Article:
Top-funded Irish theatre organisations have the worst records for gender equality in the industry, according to research compiled for the Waking the Feminists movement.
On Monday at the Abbey Theatre, Waking The Feminists held its final public event of a year-long campaign for gender equality. The campaign was kickstarted by the gender disparity in the national theatre's 1916 centenary programme, Waking the Nation.
Abbey board member Loretta Dignam, who is also chairwoman of the theatre's Committee on Gender Equality, spoke at the event, reasserting its commitment to eight principles on gender equality that it announced in August this year. Neil Murray and Graham McLaren, the new directors at the Abbey, said the duty of the national theatre is to represent and perform for its citizens, "regardless of gender, accent, race or money in your pocket".
Representing the wider theatre community in Ireland were: Selina Cartmell, the new artistic director at the Gate Theatre; actors Lisa Dwan and Denise Gough; production manager Marie Tierney; and her daughter, writer Lisa Tierney Keogh. Set designer and producer Lian Bell, whose comments on social media ignited the movement, spoke with pride at its achievements so far – in particular, the concrete changes that have been effected at the Abbey and other arts organisations, and the research undertaken on the movement's behalf, which means "change will be measurable".
Dr Brenda Donohue, who led the research team, presented some early results. It studied the top 10 Arts Council-funded theatre organisations, and compiled a gender breakdown for key roles over a 10-year period.
According to Donohue: "The top three funded organisations" – the Abbey Theatre, Gate Theatre and Dublin Theatre Festival – "had lower percentages for female participation in all categories" than the other organisations surveyed. Donohue and a team of six colleagues will continue their research over the coming year with the support of the Arts Council.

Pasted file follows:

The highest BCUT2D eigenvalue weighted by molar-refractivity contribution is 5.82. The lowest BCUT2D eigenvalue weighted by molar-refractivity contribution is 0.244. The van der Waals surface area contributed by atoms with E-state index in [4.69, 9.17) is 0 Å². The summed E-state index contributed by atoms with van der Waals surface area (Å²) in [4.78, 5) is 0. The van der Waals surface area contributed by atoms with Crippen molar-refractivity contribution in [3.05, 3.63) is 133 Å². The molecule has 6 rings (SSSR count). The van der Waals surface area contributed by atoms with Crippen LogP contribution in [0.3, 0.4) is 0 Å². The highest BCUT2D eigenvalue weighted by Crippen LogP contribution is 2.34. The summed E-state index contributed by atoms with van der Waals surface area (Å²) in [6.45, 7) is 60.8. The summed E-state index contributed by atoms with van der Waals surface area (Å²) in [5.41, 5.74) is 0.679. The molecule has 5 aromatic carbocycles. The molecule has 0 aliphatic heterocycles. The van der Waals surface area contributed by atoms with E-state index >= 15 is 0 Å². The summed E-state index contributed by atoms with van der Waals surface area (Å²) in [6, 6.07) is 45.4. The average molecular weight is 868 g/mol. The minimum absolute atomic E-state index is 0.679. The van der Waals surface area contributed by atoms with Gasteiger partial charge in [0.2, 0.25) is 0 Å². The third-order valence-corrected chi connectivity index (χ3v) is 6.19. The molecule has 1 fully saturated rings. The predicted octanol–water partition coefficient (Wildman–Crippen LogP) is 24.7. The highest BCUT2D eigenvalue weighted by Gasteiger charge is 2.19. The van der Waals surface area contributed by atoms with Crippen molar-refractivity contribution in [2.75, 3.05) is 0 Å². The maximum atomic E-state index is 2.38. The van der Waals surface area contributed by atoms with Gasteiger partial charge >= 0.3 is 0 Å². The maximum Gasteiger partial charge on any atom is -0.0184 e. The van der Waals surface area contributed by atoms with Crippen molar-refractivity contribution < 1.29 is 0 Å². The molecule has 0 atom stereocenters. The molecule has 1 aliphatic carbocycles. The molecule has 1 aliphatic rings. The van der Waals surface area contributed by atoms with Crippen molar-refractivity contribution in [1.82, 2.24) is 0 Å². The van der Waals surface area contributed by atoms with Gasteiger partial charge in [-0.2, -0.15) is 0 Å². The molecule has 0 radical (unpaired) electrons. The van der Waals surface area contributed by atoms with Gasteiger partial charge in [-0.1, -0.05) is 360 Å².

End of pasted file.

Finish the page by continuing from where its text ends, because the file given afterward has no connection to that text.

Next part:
There were also contributions from the international theatre community. Emma Rice, who controversially left her position as artistic director of the Globe Theatre in London last month, made an appearance via video link. Playwright and activist Eve Ensler, who wrote The Vagina Monologues, flew in from the US. In the wake of the election of Donald Trump to the US presidency, she said patriarchy is "a stubborn and insidious virus . . . without constant vigilance it is easy to slip back".
Laureate for Irish Fiction Anne Enright spoke about gender inequality in the world of literature. Said had previously been reluctant to speak out, but Waking the Feminists "gave me my politics back".
Col Maureen O'Brien, the first female colonel in the history of the Defence Forces and botanist Dr Micheline Sheehy-Skeffington spoke about overcoming inequality in their respective careers. Karen O'Loughlin, campaigner and equality organiser with Siptu-Irish Equity, said: "The barriers to equality remain the same for women as they were more than 122 years ago: child care, low pay, length of day. "
While this event marked the end of the public campaign, Waking the Feminists will continue working with the theatre community to improve gender quality over the coming years.
It is calling for gender parity in the theatre within five years.